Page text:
** Roughly $290B is spent on pharmacy benefits annually, comprising approximately 3.7 transactions a year. The major industry value drivers are well-known by now:
1. Mail delivery - roughly 22% penetration in the industry while the Big 3 average penetration of ~30% - SXCI is at 11%, so there is a long run way for them. Recall that PBMs make more money delivering scripts through mail and typically offer sponsors 500 bps more off a drugs wholesale price. Mail is essentially a win-win for both PBMs and customers since mail is cheaper for patients (lower copays) and yet more profitable for benefit managers. It is the fastest growing channel. PBMs will not be slow to point out that EBITDA/claim (profit metric the street focuses on) growth is correlated to mail penetration.
2. Specialty pharmaceuticals are growing roughly ~15% versus low single digits for overall prescription drug spending in the US – specialty drugs are, as a reminder, exhorbitantly expensive, tough to handle, often injectable drugs. These drugs are patient-specific and PBMs have an opportunity to come in and handle these complex claims. I estimate the specialty drug mkt is worth about $80-$85B at year end 2009. I've seen numbers out there that think it could be as high as $100B by 2012.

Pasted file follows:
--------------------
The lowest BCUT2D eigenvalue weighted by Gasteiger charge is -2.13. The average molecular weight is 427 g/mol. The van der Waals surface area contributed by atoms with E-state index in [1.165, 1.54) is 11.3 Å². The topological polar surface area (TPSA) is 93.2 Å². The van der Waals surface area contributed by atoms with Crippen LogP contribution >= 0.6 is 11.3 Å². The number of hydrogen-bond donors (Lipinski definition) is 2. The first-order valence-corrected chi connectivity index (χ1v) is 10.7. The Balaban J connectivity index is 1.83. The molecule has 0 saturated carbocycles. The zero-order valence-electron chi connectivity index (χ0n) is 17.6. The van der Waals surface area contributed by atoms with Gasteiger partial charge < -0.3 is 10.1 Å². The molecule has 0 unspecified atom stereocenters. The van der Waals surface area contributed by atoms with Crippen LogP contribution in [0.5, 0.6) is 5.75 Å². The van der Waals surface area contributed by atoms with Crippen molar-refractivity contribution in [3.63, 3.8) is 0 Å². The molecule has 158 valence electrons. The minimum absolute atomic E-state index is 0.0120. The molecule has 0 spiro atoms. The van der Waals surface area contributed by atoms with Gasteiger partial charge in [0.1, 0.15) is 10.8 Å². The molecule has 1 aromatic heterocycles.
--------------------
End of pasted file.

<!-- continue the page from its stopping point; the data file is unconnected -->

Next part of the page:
3. Generic drug penetration - roughly $80-$100B worth off brand drugs go off patent in the next five years – the US is at roughly 70% penetration and 2011-2012, “the Lipitor cliff years,” will be monster years for generics. Generics delivered through mail are wildly profitable, but I don't know how large the delta is here - Ive heard somewhere around 5-10x more profitable on an absolute dollar basis.